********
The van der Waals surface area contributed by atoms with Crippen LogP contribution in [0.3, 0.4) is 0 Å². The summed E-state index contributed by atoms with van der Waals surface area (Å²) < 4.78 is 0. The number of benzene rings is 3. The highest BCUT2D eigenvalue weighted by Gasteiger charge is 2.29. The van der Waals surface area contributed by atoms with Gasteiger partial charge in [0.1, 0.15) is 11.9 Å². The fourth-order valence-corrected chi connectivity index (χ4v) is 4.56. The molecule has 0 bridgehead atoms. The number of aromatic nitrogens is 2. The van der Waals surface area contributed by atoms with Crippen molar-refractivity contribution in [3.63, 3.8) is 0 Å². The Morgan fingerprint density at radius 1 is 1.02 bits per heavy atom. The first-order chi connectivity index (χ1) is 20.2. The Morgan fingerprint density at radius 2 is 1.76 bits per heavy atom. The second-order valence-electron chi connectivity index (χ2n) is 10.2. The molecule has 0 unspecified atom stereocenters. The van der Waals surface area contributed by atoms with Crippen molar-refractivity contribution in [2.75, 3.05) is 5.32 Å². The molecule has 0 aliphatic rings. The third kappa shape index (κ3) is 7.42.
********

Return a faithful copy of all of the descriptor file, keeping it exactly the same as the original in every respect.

The van der Waals surface area contributed by atoms with Crippen LogP contribution in [0.3, 0.4) is 0 Å². The summed E-state index contributed by atoms with van der Waals surface area (Å²) < 4.78 is 0. The number of benzene rings is 3. The highest BCUT2D eigenvalue weighted by Gasteiger charge is 2.29. The van der Waals surface area contributed by atoms with Gasteiger partial charge in [0.1, 0.15) is 11.9 Å². The fourth-order valence-corrected chi connectivity index (χ4v) is 4.56. The molecule has 0 bridgehead atoms. The number of aromatic nitrogens is 2. The van der Waals surface area contributed by atoms with Crippen molar-refractivity contribution in [3.63, 3.8) is 0 Å². The Morgan fingerprint density at radius 1 is 1.02 bits per heavy atom. The first-order chi connectivity index (χ1) is 20.2. The Morgan fingerprint density at radius 2 is 1.76 bits per heavy atom. The second-order valence-electron chi connectivity index (χ2n) is 10.2. The molecule has 0 unspecified atom stereocenters. The van der Waals surface area contributed by atoms with Crippen molar-refractivity contribution in [2.75, 3.05) is 5.32 Å². The molecule has 0 aliphatic rings. The third kappa shape index (κ3) is 7.42.